Even by the standards of a war-weary Middle East, there is an exceptional amount of urban violence currently in play in the region. In Iraq, the city of Mosul is heading for a final showdown between the Iraqi state and ISIL, while in Syria the eastern half of Aleppo remains cut off from the world and under fire.
Two urban military campaigns – both nominally aimed at defeating “terrorists” holding territory – are being conducted in vastly different manners. In Mosul, the US are seemingly steering an Iraqi military towards prioritising civilian protection in a battle that is being live streamed on social media with international journalists embedded with the advancing troops.
By contrast, in Aleppo, the Russian-supported Syrian regime campaign is characterised by siege tactics and overwhelming, and seemingly indiscriminate, bombardments.
In a sense we are soon to see the difference between the current Russian “counterterrorism” efforts in Aleppo and the American way of doing things in Mosul.
Meanwhile both Moscow and Washington have accused each other of war crimes.
US Secretary of State John Kerry said “crimes against humanity” were taking place every day in Aleppo, while the Russians have criticised US-led operations in Iraq, claiming that “far too often, weddings, funeral processions, hospitals, police posts and humanitarian convoys are targeted by the coalition”.
Syria’s President Bashar al-Assad has promised to “clean” Aleppo, while Iraq’s Prime Minister Haider al-Abadi has said that “we will defeat [ISIL] whilst protecting our people. This is our priority.”
Short of the use of biological and nuclear weapons, Syria has seen the full spectrum of human destructiveness and Aleppo is currently in the centre of the storm.
UN human rights chief Zeid Raad al-Hussein has described the Syrian city of Aleppo as a “slaughterhouse”. Last week 14 members of one family died in a single air strike on the city.
A recent Russian-led “humanitarian pause” failed to evacuate a single injured civilian from the besieged east as it lacked both the coordination with humanitarian agencies, adequate time and trust of intent necessary to succeed. The hundreds of thousands of people who remain trapped in the city look warily at the news of the largest Russian navy deployment since the Cold War making its way towards them.
The conflict in Syria has seen a steady escalation in the types of weaponry deployed – from small arms to Scud missiles, bunker-busting bombs that threaten underground schools and hospitals and, of course, the repeated use of chemical weapons. Short of the use of biological and nuclear weapons, Syria has seen the full spectrum of human destructiveness and Aleppo is currently in the centre of the storm.
Meanwhile, the Mosul operation is supported by some 4,800 US troops who are in Iraq, including more than 100 US special operations forces operating with Iraqi units.
While ISIL has adopted a scorched earth strategy – burning sulphur plants and trying to put as much smoke into the air to confuse coalition aircraft – the coalition appears to be adopting a more methodical approach to the battle. Clearing village by village, conscious that they are up against a smaller force but one that uses asymmetrical tactics such as suicide bombers and bobby-trapped buildings.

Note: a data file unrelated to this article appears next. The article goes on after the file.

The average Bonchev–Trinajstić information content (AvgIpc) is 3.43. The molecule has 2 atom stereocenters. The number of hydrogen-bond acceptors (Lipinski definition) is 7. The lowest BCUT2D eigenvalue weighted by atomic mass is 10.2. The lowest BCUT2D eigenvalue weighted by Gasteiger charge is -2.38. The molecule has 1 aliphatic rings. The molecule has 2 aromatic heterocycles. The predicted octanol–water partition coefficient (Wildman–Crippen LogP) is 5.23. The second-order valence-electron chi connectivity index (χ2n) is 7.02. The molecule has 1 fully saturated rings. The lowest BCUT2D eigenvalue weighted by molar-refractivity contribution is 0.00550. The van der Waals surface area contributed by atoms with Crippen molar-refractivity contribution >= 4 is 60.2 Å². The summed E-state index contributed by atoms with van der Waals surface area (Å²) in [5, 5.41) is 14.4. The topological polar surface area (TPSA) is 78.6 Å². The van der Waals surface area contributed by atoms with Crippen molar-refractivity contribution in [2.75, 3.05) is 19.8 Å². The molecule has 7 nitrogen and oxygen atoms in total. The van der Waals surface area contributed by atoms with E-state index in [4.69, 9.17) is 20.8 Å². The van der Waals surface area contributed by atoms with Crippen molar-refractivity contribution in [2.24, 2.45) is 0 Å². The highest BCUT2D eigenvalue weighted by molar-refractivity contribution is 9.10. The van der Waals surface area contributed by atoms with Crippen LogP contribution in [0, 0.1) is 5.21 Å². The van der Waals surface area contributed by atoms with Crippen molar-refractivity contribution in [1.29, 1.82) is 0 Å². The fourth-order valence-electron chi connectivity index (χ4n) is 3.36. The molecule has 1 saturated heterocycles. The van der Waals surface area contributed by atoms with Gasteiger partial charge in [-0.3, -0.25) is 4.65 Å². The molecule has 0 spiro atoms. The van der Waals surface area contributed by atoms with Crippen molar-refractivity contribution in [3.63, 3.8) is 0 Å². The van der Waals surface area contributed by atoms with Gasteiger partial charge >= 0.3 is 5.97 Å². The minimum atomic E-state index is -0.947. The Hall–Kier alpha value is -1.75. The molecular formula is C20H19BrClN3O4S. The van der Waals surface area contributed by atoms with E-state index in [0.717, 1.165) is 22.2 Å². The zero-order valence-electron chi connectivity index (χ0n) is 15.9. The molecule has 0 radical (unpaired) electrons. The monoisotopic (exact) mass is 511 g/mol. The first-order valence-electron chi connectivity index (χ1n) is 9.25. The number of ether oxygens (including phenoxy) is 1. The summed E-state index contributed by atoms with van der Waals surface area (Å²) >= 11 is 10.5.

According to Human Rights Watch, Iraqi authorities have been calling on residents in and around Mosul to stay at home throughout the fighting and signal their civilian status by placing white flags atop their homes.
UN Emergency Relief Coordinator Stephen O’Brien has warned that “families are at extreme risk of being caught in crossfire or targeted by snipers. Tens of thousands of Iraqi girls, boys, women and men may be under siege or held as human shields”.
The military operation for Mosul is backed up by humanitarian preparations for a variety of scenarios that could play out. The UK, for example, is deploying some $17.1m in aid as part of a wider strategy “to support the Iraqi government to retake the city in a way that protects civilians, minimises the humanitarian impact and helps stabilise the country”.
However, big questions remain as to whether adequate resources and willpower exist when it comes to civilian protection.
Indeed, some warn of a double standard at play in the coverage of the two battles. The Independent’s Patrick Cockburn wrote that both cities are being “besieged by pro-government forces strongly supported by foreign air power. Yet the coverage is very different.”
Cockburn’s scepticism is partly driven by the huge destruction wrought in previous Iraqi operations against ISIL. Ramadi, where 80 percent of the buildings were destroyed in fighting, has also seen issues around residents being denied the right to return to the city.
For all the talk over a more judicious use of heavy artillery and air power as well as the better deployment of intelligence assets and monitoring of targets, the proof will be seen only when battle is closed at the heart of Mosul.
Both Aleppo and Mosul face the larger question as to what political compact will follow the military operations. After all, despite the role of foreign actors they are essentially civil conflicts between or at least involving a majority of their own nationals. These compacts will be influenced by the manner of the fighting and the legacy it leaves, and this is where the greatest difference in the two approaches could manifest itself.
James Denselow is a writer on Middle East politics and security issues and a research associate at the Foreign Policy Centre.
The views expressed in this article are the author’s own and do not necessarily reflect Al Jazeera’s editorial policy.